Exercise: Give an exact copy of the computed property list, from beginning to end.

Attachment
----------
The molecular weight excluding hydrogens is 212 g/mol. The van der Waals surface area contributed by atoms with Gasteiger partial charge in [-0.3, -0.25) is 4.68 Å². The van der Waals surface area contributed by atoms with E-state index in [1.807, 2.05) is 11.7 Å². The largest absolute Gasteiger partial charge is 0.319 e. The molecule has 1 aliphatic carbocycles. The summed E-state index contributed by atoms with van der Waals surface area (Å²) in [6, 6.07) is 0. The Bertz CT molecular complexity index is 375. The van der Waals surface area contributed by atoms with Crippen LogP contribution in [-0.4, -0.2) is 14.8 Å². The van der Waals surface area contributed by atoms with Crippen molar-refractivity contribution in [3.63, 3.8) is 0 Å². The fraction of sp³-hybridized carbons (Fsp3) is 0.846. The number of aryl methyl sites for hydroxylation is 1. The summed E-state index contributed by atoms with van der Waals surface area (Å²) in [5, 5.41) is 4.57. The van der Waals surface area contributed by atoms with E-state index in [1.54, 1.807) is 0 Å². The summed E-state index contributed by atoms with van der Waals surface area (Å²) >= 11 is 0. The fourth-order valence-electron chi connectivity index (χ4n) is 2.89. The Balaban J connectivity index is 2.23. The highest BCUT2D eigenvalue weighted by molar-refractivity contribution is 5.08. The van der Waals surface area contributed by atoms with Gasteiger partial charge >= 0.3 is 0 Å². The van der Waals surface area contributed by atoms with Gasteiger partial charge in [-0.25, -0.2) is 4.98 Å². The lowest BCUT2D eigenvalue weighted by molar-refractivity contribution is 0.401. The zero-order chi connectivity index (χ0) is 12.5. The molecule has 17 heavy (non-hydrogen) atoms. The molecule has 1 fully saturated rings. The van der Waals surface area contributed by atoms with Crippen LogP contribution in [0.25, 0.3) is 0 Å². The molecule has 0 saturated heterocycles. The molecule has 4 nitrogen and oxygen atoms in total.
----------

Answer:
The molecular weight excluding hydrogens is 212 g/mol. The van der Waals surface area contributed by atoms with Gasteiger partial charge in [-0.3, -0.25) is 4.68 Å². The van der Waals surface area contributed by atoms with E-state index in [1.807, 2.05) is 11.7 Å². The largest absolute Gasteiger partial charge is 0.319 e. The molecule has 1 aliphatic carbocycles. The summed E-state index contributed by atoms with van der Waals surface area (Å²) in [6, 6.07) is 0. The Bertz CT molecular complexity index is 375. The van der Waals surface area contributed by atoms with Crippen LogP contribution in [-0.4, -0.2) is 14.8 Å². The van der Waals surface area contributed by atoms with Crippen molar-refractivity contribution in [3.63, 3.8) is 0 Å². The fraction of sp³-hybridized carbons (Fsp3) is 0.846. The number of aryl methyl sites for hydroxylation is 1. The summed E-state index contributed by atoms with van der Waals surface area (Å²) in [5, 5.41) is 4.57. The van der Waals surface area contributed by atoms with E-state index in [1.54, 1.807) is 0 Å². The summed E-state index contributed by atoms with van der Waals surface area (Å²) >= 11 is 0. The fourth-order valence-electron chi connectivity index (χ4n) is 2.89. The Balaban J connectivity index is 2.23. The highest BCUT2D eigenvalue weighted by molar-refractivity contribution is 5.08. The van der Waals surface area contributed by atoms with Gasteiger partial charge >= 0.3 is 0 Å². The van der Waals surface area contributed by atoms with Gasteiger partial charge in [-0.25, -0.2) is 4.98 Å². The lowest BCUT2D eigenvalue weighted by molar-refractivity contribution is 0.401. The zero-order chi connectivity index (χ0) is 12.5. The molecule has 17 heavy (non-hydrogen) atoms. The molecule has 1 fully saturated rings. The van der Waals surface area contributed by atoms with Crippen LogP contribution in [0.25, 0.3) is 0 Å². The molecule has 0 saturated heterocycles. The molecule has 4 nitrogen and oxygen atoms in total.